I'll definitely be scanning from prints.
I've scanned matte and gloss fibre prints with no problems. This was using an Epson V700. Get it reasonably close with the scan software and then final adjustments in Photoshop to match the print colour and tones.
Thanks SuzanneR, I'll have a look around.
Still, it sounds like RC glossy but be what I should try at first.
My posts since have simply been to explain why I made that initial post, not to harass you on the issue. I made it because you are talking about non-APUG use of the scanned images.
But you then argued that it was OK because APUG use was OK for discussion...
Then you said, no, you really meant that this information wasn't for APUG use...
So my initial reading of your OP was correct...thus my response reasonable, IMO.
Mate, I think you've got 2 different posters confused.
I don't want to get involved.
I do a lot of stuff for repro. An excellent neg scan is often best, but you have to have a decent scanner and then replicate your burns and dodges, takes a bunch of work. Scans from prints work well too, and you don't have to recreate your darkroom efforts. Glossy surface is best, makes no difference if RC or fiber, but RC will lay flatter and that is an advantage for the scanner.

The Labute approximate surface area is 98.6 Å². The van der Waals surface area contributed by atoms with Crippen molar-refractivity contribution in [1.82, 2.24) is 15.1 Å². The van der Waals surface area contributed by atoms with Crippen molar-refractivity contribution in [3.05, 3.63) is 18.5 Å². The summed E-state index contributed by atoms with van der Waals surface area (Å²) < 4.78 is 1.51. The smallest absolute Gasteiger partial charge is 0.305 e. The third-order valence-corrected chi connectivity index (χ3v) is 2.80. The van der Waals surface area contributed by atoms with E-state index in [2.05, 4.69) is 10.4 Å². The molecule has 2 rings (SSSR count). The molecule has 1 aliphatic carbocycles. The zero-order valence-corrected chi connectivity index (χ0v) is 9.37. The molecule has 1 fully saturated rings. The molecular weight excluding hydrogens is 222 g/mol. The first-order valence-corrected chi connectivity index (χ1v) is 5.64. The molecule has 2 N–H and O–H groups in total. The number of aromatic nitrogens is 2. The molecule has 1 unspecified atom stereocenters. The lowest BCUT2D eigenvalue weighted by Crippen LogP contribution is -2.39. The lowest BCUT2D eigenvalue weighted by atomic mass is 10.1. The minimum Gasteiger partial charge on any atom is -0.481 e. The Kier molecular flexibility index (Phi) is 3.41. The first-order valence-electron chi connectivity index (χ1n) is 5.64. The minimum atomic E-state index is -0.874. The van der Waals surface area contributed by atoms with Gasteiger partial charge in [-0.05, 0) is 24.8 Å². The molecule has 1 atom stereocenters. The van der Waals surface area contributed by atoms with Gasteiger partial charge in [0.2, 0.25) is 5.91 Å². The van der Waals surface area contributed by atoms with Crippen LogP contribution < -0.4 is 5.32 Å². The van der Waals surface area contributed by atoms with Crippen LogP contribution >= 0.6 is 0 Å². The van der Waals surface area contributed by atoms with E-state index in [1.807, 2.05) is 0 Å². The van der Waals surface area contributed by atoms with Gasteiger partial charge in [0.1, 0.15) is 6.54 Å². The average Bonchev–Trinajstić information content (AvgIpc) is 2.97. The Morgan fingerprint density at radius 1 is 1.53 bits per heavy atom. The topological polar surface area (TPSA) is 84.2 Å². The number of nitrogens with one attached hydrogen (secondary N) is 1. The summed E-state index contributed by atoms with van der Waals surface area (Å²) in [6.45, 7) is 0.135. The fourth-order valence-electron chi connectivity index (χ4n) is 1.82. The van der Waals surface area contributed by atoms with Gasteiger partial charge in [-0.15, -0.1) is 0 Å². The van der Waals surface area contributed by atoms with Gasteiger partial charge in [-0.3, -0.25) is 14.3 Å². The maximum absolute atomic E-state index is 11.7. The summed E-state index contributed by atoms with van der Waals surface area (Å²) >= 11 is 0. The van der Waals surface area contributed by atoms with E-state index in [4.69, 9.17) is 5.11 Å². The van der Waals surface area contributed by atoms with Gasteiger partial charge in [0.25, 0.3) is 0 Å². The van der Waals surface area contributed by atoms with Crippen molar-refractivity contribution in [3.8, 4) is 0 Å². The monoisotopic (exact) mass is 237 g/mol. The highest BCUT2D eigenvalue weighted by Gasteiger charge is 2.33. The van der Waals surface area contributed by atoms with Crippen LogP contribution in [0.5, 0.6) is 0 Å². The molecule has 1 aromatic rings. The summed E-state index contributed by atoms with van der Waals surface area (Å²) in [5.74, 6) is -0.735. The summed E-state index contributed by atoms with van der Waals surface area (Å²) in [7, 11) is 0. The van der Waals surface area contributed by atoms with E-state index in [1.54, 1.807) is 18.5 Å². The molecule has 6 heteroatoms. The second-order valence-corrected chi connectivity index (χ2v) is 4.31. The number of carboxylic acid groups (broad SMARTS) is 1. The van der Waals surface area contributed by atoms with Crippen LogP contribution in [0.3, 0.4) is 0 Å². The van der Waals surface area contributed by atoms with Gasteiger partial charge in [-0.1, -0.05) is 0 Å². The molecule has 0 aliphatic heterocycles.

I think what John is saying is scan deep, (high pixel depth, RGB 16 bit or the best the scanner can do) then match it to look like your print. "rz" or res, or alter the final resolution to match the specs. Scan at a higher resolution at or above the final output size. It's best to work close to 100%, if the print is a bit bigger than your final output that's good, if much smaller, not so good.